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For the week of March 28 through April 3, 2001

Journalism’s legacy

The voice mail message for the Mountain Express publisher came right to the point: The Wood River Valley, said the caller, "is too small" and neighborly for the Express to report on such things as the arrests of two local businessmen for their alleged international drug smuggling.

The hint was that the Express should turn a blind eye to small town shortcomings of neighbors and fulfill some lesser role, perhaps confining itself to being a billboard of notices and abandon the more formidable and traditional role of newspapers—serving as a conscience of the community and watchdog of the public’s interests.

Not possible.

Newspapers are institutions with a vital civic calling, shaped by legacies of men and women journalists who’ve charted the course for the American free press and free speech by enduring imprisonment, giving their lives for their profession and risking public ridicule by those who fear an audit of their conduct.

Newspaper journalists are bound to their calling by codes born in the sacrifices and courage of the likes of colonial pamphleteer Tom Paine and printer John Peter Zenger, whose defiance of government authority more than 200 years ago gave heart to a free press that today is the envy of the world.

As the only profession named in the U.S. Constitution and guaranteed freedom from government interference, members of the press take their tasks with more understandable seriousness.

Challenges now faced by the U.S. press are unparalleled. It must not only sort out a virtual flood tide of information and news at home and abroad that influences the lives of Americans, but it must audit the increasingly large and complex functions of public agencies that’re inclined to resent oversight.

In Idaho alone, the political trend is a return to secrecy in their deliberations. Their rationale: they can’t function efficiently with the public and the press looking over their shoulders.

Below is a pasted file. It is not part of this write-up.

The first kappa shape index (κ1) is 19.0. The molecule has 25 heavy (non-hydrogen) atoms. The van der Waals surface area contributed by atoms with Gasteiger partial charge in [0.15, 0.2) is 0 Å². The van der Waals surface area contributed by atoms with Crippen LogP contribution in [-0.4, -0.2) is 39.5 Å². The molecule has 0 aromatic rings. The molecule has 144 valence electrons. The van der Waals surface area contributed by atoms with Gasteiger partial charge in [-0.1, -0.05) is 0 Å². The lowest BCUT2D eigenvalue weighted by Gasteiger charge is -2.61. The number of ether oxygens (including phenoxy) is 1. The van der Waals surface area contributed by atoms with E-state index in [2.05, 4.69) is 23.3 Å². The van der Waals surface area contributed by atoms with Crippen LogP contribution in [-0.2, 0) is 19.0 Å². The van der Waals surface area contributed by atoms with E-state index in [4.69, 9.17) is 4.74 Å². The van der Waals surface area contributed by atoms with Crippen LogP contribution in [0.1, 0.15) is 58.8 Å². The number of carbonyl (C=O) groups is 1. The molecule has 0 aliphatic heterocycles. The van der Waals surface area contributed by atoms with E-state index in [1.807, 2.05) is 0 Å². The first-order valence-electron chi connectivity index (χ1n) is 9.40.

In Blaine County, taxpayers have scant few places to turn for a champion of open government except the press when secrecy reigns.

The county prosecutor, nominally the public’s champion against political abuse, recently gave his stamp of approval to closed-door negotiations between Blaine County and St. Luke’s Regional Medical Center.

Euphemistically known as "mediation," the county’s secret meetings were exposed and condemned by the Express, which intends to rigorously continue unmasking complicity by public officials to deny the public a rightful place at the table in public deliberations.

Were the Express to limit its civic responsibilities and mute its editorial voice in behalf of the people’s right to know, as some would hope, then politicians and quasi-public institutions that prefer the comfort of secrecy and unaudited conduct would be free to run roughshod over the public interest and once again return government to the days of smoke filled back rooms.



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Copyright © 2001 Express Publishing Inc. All Rights reserved. Reproduction in whole or in part in any form or medium without express written permission of Express Publishing Inc. is prohibited.